Study the assumptions
There is more than just inspecting the property. You must do the math to determine if it is a worthy investment.
Make sure cash flow and the return on your investment meet your expectations. Check the hikes in future insurance rates and tax rates.
Local agents, landlords, property managers, and census data can provide you the information you need.
Study the potential environmental hazards
Make sure you check all of the environmental hazards, including gas leaks, oil containers, and drainage systems surrounding the property. The assessment of these hazards ensures the property remains safe for the foreseeable future.
Remember, the process might look intensive, but it is well worth making an effort to safeguard your investment.
The due diligence process is a vital part of your property buying experience, allowing you to have the inspection, investigation of the possible neighborhood downfalls, and work with the seller to access all the information.
What do you need to do during your due diligence period?
During the diligence period, the home inspection is the most important task to do, and it involves the following:
- Checking the physical condition of the property
- Checking for hazardous substances and environmental issues
- Verifying the acreage or square footage of the land and property
- Assessing the building’s foundation and the condition of the plumbing, electrical, mechanical, and drainage system
- Checking the surroundings and location of the property
- Checking the availability of insurances
- Checking any other matters that may hamper the buyer’s decision to purchase the property
Get financing for the real estate purchase
Once you have verified all the required information about the property, it’s time to get your financing done. One of the easiest ways to purchase a property is lender financing.
Research multiple lenders to make sure you get fair terms and interest rates. Consider all of the options and compare them for the best choice that matches your expectations.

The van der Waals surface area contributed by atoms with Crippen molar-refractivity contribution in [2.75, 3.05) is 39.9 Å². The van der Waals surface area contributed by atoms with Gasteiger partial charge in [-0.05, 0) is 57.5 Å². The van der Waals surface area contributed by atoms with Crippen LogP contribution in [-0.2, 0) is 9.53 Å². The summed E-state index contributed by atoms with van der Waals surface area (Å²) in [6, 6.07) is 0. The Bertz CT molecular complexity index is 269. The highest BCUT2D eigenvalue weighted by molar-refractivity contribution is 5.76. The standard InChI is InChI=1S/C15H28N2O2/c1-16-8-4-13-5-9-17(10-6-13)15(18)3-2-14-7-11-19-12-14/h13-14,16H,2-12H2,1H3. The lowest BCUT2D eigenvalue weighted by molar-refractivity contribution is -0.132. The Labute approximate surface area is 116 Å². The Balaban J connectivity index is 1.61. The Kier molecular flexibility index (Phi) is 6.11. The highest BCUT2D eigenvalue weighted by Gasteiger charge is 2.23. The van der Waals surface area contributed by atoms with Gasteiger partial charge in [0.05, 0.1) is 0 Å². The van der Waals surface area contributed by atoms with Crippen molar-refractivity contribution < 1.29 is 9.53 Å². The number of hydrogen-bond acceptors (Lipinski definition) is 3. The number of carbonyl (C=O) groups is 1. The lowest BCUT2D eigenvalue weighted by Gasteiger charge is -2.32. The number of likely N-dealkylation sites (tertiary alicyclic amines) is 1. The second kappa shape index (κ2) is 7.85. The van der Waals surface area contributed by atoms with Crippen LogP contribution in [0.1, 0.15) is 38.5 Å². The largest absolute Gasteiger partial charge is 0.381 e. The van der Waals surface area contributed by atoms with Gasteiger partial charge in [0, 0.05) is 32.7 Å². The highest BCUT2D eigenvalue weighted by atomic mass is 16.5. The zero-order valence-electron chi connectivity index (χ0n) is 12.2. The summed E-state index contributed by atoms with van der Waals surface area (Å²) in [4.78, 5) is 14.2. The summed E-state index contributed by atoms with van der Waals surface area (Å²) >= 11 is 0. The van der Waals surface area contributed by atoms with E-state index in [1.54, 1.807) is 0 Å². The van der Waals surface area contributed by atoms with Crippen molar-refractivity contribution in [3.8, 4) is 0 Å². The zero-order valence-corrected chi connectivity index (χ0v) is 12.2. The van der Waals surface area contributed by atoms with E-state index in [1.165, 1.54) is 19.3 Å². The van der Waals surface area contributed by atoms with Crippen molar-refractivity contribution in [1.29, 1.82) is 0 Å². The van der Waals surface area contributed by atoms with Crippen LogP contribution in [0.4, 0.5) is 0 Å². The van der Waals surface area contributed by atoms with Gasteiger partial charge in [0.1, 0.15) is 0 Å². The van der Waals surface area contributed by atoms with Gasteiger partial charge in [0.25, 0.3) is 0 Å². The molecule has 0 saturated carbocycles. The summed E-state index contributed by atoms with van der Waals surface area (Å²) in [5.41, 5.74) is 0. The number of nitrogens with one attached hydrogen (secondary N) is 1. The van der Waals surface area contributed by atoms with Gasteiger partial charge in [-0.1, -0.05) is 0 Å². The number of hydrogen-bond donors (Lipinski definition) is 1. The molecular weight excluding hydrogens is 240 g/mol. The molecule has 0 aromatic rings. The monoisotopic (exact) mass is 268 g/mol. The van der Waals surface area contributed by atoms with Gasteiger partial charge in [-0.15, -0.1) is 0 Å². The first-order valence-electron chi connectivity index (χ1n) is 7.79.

Get property appraisal for bank financing
Obtain a reliable appraisal and real estate evaluation that ensures you don’t purchase a property at an unreasonable price.
Hire a professional appraiser, and he or she will help you to finance the property or even get you a mortgage loan for purchasing.
Even if you are paying full cash, getting a property appraisal for bank financing is a smart move.
Make sure the appraisal gives you an unbiased, third-party estimation of the true value of the property before you purchase.
Acquire homeowner’s insurance
Acquire all insurance by checking if insurance is available for the property’s title or not.
You need to purchase homeowner’s insurance. This guarantees your ownership.
Avoid these problems when you acquire homeowner’s insurance:
- Unpaid taxes
- Pending legal actions
- Old loans and mortgages
- Claims from heirs of the owner
Get roof, plumbing, and electrical inspections
You might be careful to get inspections for things like the roof, plumbing, and electrical foundation. The inspection will identify any red flags that may lead you to reconsider the investment.
A licensed inspector will tell you if the electric wiring is working or not and check whether there are any foundation problems like damaged floors and beams.
In a nutshell, due diligence on real estate helps investors and buyers like you understand the nature of a deal and the risks involved. It will help you evaluate whether or not the deal and risks match your expectations.